Greg Olliver and Wes Orshoski, Lemmy: 49% Motherfker, 51% Son of a Bitch, 2010, stills from a color film, 117 minutes.


NEAR THE BEGINNING of this amiable, humanizing documentary, an enthusiastic Motörhead fan tells the filmmakers, “If they drop an atomic bomb, the only things left will be cockroaches and Lemmy!” A justifiable assumption, to be sure, about this seemingly indestructible lion of prog, metal, punk, and, above all, rock ’n’ roll: Born Ian Fraser Kilmister in England on Christmas Eve, 1945, Lemmy has subsisted on Jack Daniel’s, Marlboro Reds, and the three S’s (speed, strippers, and slot machines) for most of his adult life. He’s one of the few celebrities walking today—Iggy Pop and Keith Richards are others—who could make a significant contribution to medicine by donating their bodies to science. As this film makes clear (despite its subtitle and its subject’s extensive collection of Nazi military paraphernalia), Lemmy is also a hell of a nice guy.

Raised by his mother and grandmother, largely in North Wales, Lemmy caught the rock ’n’ roll bug early, idolizing Little Richard and Elvis as a child, and seeing the nascent Beatles live before their debut LP. He joined the beat group the Rockin’ Vickers as a guitarist and enjoyed some regional success in Manchester, Liverpool, and environs. As the band descended to the cabaret circuit, Lemmy moved to London and became a roadie (and unofficial drug dealer) for the Jimi Hendrix Experience. He returned to performance as a bassist-vocalist with space-rock band Hawkwind, which—as Captain Sensible of the Damned, Peter Hook of Joy Division/New Order, and Jarvis Cocker of Pulp all note in the film—was the prog band that punks were allowed to like. Fired by his colleagues for being terminally late (and temporarily jailed in Canada on a drug charge), Lemmy struck out on his own, forming Motörhead (original name: Bastard) in 1975. Speaking to his involuntary dismissal from Hawkwind, Lemmy says, “It was ’70s drug snobbery. They were into organic drugs; I was into speed and organic drugs.”

In the film, the likes of Alice Cooper and Ozzy Osbourne credit Motörhead as being the first heavy metal band, and Lemmy’s music (and sartorial style) certainly set the template for the genre. Beyond the loud fast rules of the band’s sonic assault, Lemmy brought the following elements, among others, to the mead-hall table: skulls; mutton chops; biker aesthetics; growled, guttural vocals; gothic lettering; and unnecessary umlauts. For those who care about such things, members of the key bands associated with the thrash metal subgenre (Anthrax, Metallica, Slayer, Megadeth) all cite Lemmy as their primary inspiration. But what’s surprising about the documentary—and, for the uninitiated, Lemmy himself—is how little you have to care about such things to enjoy the film and its star. Lemmy’s influence cuts across several (often incompatible) genres and generations of musicians, and his understated charisma and good-hearted nature make similar films about bigger acts (the Rolling Stones, say) seem like contrived exercises in cinematic fellatio.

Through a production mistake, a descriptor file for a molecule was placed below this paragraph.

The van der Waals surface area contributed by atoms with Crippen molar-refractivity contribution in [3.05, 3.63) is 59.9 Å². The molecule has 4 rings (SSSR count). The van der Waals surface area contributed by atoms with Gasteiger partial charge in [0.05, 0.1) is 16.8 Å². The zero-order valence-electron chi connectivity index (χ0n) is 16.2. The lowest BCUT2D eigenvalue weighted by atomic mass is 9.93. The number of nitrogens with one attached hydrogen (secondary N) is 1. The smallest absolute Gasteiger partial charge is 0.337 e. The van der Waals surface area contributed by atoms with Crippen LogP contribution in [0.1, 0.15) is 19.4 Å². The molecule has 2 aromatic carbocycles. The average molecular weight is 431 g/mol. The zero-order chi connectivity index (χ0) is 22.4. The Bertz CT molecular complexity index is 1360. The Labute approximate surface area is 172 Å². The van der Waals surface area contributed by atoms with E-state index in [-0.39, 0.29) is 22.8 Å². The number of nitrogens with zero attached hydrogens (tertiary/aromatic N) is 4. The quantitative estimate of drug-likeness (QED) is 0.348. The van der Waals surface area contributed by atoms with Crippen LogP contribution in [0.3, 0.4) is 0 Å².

Lemmy is candid about the controversial aspects of his persona. Point-blanked by the filmmakers about whether his collection of Nazi uniforms, medals, daggers, etc., means that he himself is a Nazi, he makes clear that it’s about his interest in military history generally and German military aesthetics in particular: “It’s just how I like to dress. If the Israeli army had the best-looking uniforms, I’d wear those. But they don’t.” (To be fair, Lemmy avidly collects—and wears—military items from other cultures and periods, particularly from Eastern Europe and the American Civil War.) About his lifetime of substance abuse, he says, almost tearfully, “I don’t want to advertise that. I don’t want kids doing drugs because of me. I don’t want kids not doing drugs because of me either, but I’ve had too many friends die from that lifestyle for me to promote it.” Asked by a caller on a radio show how he explains his longevity, Lemmy answers, only half-jokingly, “Not dying—that’s the secret to survival.” At the end of the film, we see Lemmy sitting alone in a Moscow dressing room with a vintage slot machine. Over thirty years into Motörhead’s existence, he’s waiting to go onstage to greet a rapturous Russian crowd. “This is who I am . . . this is what I do,” he says, with a combination of pride and wistfulness. To which all but the most prudish viewer would reply, “Rock on.”

Andrew Hultkrans

Lemmy premieres in Los Angeles at the Vista Theater on January 13; Portland, OR, at the Clinton Street Theater, January 14–21; and New York at the Cinema Village on January 21. For more details, click here.